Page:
Inhabited by Huu-ay-aht ancestors for more than 5,000 years, Kiix̣in is the only known remaining complete traditional First Nations village on the southern B.C. West Coast. Though the National Historic Site has lain empty for more than 300 years, the Huu-ay-aht First Nations has brought Kiix̣in back to life as an authentic tourism experience that brings visitors intimately close to the region's culture, history and nature.
During the Kiix̣in experience, guests hike the trail to the site, exploring Vancouver Island's pristine old-growth rainforest and beautiful protected beaches. Along the way, guides will share Huu-ay-aht's knowledge, history, and culture, weaving stories that transport guests back to Kiix̣in as it first stood. Once they have reached the site, visitors will see significant standing remains of the original fortress, where 15 to 20 original longhouses once stood. Guests will wander among the ruins; explore the surrounding forest and beaches; and gaze upon the fortress look-out, where
the Huu-ay-aht once kept watch for invaders and grey whales.
Each tour to Kiix̣in lasts approximately three hours and is guided by Huu-ay-aht traditional knowledge holders. The tours were originally launched last summer as part of a pilot project. This year Huu-ay-aht plans to offer a full tour season from May 19 to September 30. Tours to the site are complimentary.
The Kiix̣in Village and Fortress National Historic Site of Canada is located on the west coast of Vancouver Island, strategically set between the exposed, rugged outer coast and the protected inner waters of Barkley Sound, British Columbia. The 19th-century village and fortress exhibit evidence of occupation dating back to 1000 B.C.E., and is still considered a sacred site to present-day Huu-ay-aht First Nations. Official recognition refers to four distinct archaeological sites, which include the main village and fortress sites and two other related archaeological sites.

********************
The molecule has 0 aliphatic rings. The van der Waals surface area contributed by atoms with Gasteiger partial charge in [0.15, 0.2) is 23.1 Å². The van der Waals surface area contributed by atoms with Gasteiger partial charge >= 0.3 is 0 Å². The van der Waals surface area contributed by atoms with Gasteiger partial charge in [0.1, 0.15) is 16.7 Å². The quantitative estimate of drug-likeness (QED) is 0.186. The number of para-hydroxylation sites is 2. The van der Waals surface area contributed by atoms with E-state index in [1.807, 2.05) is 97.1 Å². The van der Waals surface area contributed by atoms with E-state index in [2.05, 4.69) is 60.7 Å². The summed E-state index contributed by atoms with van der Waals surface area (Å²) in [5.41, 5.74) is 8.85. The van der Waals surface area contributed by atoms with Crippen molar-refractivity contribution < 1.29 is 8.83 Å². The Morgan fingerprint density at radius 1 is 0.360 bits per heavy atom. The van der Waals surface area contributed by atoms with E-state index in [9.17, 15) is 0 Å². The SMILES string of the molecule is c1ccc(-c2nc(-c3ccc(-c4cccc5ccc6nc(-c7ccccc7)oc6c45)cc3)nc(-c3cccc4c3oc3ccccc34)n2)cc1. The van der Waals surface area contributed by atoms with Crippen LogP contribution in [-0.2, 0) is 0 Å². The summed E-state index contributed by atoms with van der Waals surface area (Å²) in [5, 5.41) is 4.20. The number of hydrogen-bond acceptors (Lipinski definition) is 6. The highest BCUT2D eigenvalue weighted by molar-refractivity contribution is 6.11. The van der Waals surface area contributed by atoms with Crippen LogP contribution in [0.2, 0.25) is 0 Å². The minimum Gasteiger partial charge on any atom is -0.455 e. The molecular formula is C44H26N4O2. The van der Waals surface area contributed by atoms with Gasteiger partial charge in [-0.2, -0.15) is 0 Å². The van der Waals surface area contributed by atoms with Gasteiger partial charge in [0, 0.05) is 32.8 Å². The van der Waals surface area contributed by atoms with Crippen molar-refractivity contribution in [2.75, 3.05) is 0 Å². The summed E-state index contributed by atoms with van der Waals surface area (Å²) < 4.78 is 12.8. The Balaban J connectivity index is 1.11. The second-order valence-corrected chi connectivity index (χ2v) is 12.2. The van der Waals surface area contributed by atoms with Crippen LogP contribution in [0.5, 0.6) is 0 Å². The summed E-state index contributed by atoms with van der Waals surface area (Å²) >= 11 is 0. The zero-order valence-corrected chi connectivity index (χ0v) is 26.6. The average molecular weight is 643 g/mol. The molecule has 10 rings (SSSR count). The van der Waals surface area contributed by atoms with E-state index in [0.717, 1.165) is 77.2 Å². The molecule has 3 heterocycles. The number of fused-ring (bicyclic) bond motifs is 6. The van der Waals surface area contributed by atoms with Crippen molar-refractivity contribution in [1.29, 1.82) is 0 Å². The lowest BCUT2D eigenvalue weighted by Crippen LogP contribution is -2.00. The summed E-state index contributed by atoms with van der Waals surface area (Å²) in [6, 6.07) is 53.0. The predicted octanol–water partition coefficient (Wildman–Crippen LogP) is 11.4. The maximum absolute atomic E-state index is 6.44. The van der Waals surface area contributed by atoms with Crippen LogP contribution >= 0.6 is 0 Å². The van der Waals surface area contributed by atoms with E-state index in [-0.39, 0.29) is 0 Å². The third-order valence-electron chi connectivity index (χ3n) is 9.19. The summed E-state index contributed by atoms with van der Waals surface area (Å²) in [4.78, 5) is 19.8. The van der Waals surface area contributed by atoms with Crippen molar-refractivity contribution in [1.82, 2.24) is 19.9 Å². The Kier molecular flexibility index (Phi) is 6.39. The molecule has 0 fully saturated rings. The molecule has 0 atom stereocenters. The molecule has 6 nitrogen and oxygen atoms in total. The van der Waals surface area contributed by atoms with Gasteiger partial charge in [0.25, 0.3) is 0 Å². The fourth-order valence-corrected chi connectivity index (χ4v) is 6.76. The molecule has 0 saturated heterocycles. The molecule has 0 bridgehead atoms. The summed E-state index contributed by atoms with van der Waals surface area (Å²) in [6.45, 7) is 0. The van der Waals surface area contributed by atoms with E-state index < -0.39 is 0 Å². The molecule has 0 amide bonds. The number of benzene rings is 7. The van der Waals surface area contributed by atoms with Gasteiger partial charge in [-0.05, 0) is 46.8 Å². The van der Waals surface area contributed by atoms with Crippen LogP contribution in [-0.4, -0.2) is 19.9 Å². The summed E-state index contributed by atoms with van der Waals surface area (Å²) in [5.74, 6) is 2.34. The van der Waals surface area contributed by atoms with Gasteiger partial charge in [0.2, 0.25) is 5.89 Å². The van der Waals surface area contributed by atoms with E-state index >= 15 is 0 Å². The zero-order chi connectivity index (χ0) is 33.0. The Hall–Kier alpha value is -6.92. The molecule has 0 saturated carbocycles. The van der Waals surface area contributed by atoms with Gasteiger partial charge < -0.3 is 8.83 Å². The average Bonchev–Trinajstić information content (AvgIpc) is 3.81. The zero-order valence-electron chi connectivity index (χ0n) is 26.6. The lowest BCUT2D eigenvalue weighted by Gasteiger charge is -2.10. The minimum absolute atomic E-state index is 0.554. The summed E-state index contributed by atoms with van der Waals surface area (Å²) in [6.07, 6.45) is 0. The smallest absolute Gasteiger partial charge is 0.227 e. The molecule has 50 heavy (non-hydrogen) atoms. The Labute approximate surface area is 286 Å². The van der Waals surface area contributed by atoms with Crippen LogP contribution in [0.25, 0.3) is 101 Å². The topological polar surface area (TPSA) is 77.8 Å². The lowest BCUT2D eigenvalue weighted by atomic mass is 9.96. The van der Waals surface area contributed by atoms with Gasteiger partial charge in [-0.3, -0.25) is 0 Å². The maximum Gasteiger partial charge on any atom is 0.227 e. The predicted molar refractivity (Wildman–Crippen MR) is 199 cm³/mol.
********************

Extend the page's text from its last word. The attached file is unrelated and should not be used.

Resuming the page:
Kiix̣in is the traditional capital village of the Huu-ay-aht, a Nuu-chah-nulth First Nation. It is the only known First Nations village of more than 100 villages on the southern British Columbia coast that still features significant, standing traditional architecture. Much is known about Kiix̣in thanks to a wealth of historic information collected from oral histories, archaeology, and archival records, which demonstrate continuous occupation of the area for almost 3,000 years. The area is characteristic of Nuu-chah-nulth defensive sites and warfare patterns, resource extraction and commercial practices, and illustrates the changing Nuu-chah-nulth political and economic patterns of the 18th and 19th centuries.
The Kiix̣in tours will depart daily from Bamfield, B.C., and are complimentary. To book, e-mail info@Kiixin.ca or call 250-735-3432. For more information, visit www.Kiixin.ca